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- Meet your MP about community energy this Community Energy Fortnight
- We can do more to foster community energy in low-income communities.
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- Community energy is not just what we do, but how we do it - By Ed Mayo, Co-operatives UK
- “It's all still to play for" says Co-op Energy's Head of Renewables
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- The community energy revolution pushes on in face of storm clouds
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The community energy revolution pushes on in face of storm clouds
The 2015 Community Energy Fortnight was our biggest and best yet, inspiring more people to get involved in community energy through supporting or initiating local projects. A big thank you to all the individuals and organisations who were involved in supporting the Fortnight, from promotion to running events.
The Fortnight featured 86 events across the UK attended by thousands of people, reaching an even larger audience through social media, via the ukcec blog and #CEF15 on twitter. The Fortnight saw a fantastic variety of events, including workshops, festivals, training for increasing energy efficiency, launches of new share offers, and discussions. There were also lots of open days, ranging from homes, to hydro-schemes, and a mosque with solar panels. We also saw the launch of the Community Energy Hub, a single point of access for information on community energy in the UK.
Ramsay Dunning, Managing Director of Co-operative Energy, shares his reflections on the Fortnight below and looks ahead to the new challenges facing the sector (and the Fortnight) in 2016.
The community energy revolution pushes on in face of storm clouds
The UK’s third Community Energy Fortnight proved to be something of an emotional roller-coaster.
On the one hand, the sector was enthused by the knowledge that 2015 will be the best year ever (by some way) when it comes to the deployment of citizen-owned renewable energy projects. Conversely, a raft of public policy announcements from the UK’s newly-elected Government could put the brakes on further growth in future years.
The Fortnight was once again launched with a marquee conference, organised by Co-operative Energy and Community Energy England. Hundreds of activists attended, buoyed by excellent national press coverage on the morning of the event and over the preceding days (not least the evidence that Conservative voters were overwhelmingly supporters of community energy). Speaker after speaker noted that the sector looked to be reaching critical mass, but that all this great progress could be derailed by changes in Government policy. However, glimmers of hope persisted that the Government would maintain support for community energy in some shape or form – not least as modelling from Co-operative Energy and the Energy Savings Trust indicates that 3GW of community energy could be delivered for as little as 25p per UK retail customer per annum.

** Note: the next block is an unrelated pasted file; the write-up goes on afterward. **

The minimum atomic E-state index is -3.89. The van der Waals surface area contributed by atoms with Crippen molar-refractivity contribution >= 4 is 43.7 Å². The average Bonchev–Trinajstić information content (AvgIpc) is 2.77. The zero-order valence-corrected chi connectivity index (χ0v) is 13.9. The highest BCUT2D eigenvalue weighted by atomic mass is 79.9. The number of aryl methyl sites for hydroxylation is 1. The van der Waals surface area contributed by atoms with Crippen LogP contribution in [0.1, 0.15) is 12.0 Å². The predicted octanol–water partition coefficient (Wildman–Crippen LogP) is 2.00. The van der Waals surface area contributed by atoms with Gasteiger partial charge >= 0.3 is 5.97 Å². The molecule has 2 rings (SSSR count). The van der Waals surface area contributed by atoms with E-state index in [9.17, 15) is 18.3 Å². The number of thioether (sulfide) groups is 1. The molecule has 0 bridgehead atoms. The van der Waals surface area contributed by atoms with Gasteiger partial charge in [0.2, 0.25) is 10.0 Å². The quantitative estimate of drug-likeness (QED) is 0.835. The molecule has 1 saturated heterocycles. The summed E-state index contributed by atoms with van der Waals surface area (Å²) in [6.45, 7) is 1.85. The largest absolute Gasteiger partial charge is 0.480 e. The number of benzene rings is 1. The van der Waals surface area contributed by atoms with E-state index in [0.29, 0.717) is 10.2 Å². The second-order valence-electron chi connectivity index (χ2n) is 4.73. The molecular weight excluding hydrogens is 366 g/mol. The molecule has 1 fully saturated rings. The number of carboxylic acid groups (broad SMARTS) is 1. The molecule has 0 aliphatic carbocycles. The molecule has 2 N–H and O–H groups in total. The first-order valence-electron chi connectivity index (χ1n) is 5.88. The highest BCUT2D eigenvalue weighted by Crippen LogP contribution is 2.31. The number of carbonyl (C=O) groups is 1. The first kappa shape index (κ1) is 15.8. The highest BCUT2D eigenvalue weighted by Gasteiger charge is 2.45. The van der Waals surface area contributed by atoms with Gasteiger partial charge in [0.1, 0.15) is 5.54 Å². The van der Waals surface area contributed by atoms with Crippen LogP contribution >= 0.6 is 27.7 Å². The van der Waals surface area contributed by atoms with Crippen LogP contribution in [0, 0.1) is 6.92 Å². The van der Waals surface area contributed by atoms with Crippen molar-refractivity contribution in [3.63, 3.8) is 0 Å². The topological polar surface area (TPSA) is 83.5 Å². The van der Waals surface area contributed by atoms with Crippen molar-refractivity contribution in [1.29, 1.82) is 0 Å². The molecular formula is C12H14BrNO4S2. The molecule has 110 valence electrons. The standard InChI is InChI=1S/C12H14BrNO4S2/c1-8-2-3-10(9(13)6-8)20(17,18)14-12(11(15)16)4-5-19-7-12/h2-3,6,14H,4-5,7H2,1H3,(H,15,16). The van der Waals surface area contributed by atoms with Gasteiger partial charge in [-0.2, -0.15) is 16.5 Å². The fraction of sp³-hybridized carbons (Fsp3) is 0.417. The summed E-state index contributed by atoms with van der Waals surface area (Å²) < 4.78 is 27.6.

There was a pervading sense that the sector would move forward regardless and make a fist of things – although this was before the Government’s announcement that community energy investors would (contrary to recent assurances) soon be denied access to enterprise tax reliefs, and renewables of all shapes and sizes would be subject to drastic reductions in support rates. The sector has rallied incredibly well in the short-term, with 24 projects hastily completing share offers before the November 30th deadline - enabled in part by 1010’s wonderful ‘energy dash’ initiative. But, henceforth, the business case for projects will be much more marginal, as demonstrated by the cancellation of schemes in places such as Abingdon and Balcombe.
Community Energy projects have a unique ability to drive change and empower citizens but may face greater barriers than their commercial counterparts which intelligently designed policy can help to overcome. As outlined in Community Energy England’s timely recent analysis: £7.4m of FITs support saw 38 community energy groups leverage over £50 million of additional private investment and £5 million of in-kind volunteering; with 45% of project spend allocated to local contractors and £23 million of projected donations to community benefit funds. As stated in the analysis: “community energy groups provide value for money. They draw in a wide range of professional expertise, generally on a voluntary basis, and share expertise with other groups and their local community. This community involvement is far more cost-effective than any national campaign to promote sustainable living or carbon reduction, and coming from a trusted and known source it is far more likely to produce results.”
So, where does that leave the sector? Well, we are all still digesting what the impact of the Government’s FITs review will be, and the degree to which it will curtail further growth in community energy. However, it is already clear that, in order to move forward, very different business models will be needed. Co-operative Energy will continue to do what it can to support the sector in this time of transition via power purchase support agreements and initiatives such as our award-winning User Chooser product. I’m also delighted to announce that we’ll also be sponsoring Community Energy Fortnight again in 2016.
This year’s Fortnight may have a different feel and focus, but it will continue to argue the unique and compelling merits of a citizen-owned renewable energy revolution. Please join us and make it the best yet.
Ramsay Dunning, Managing Director, Co-operative Energy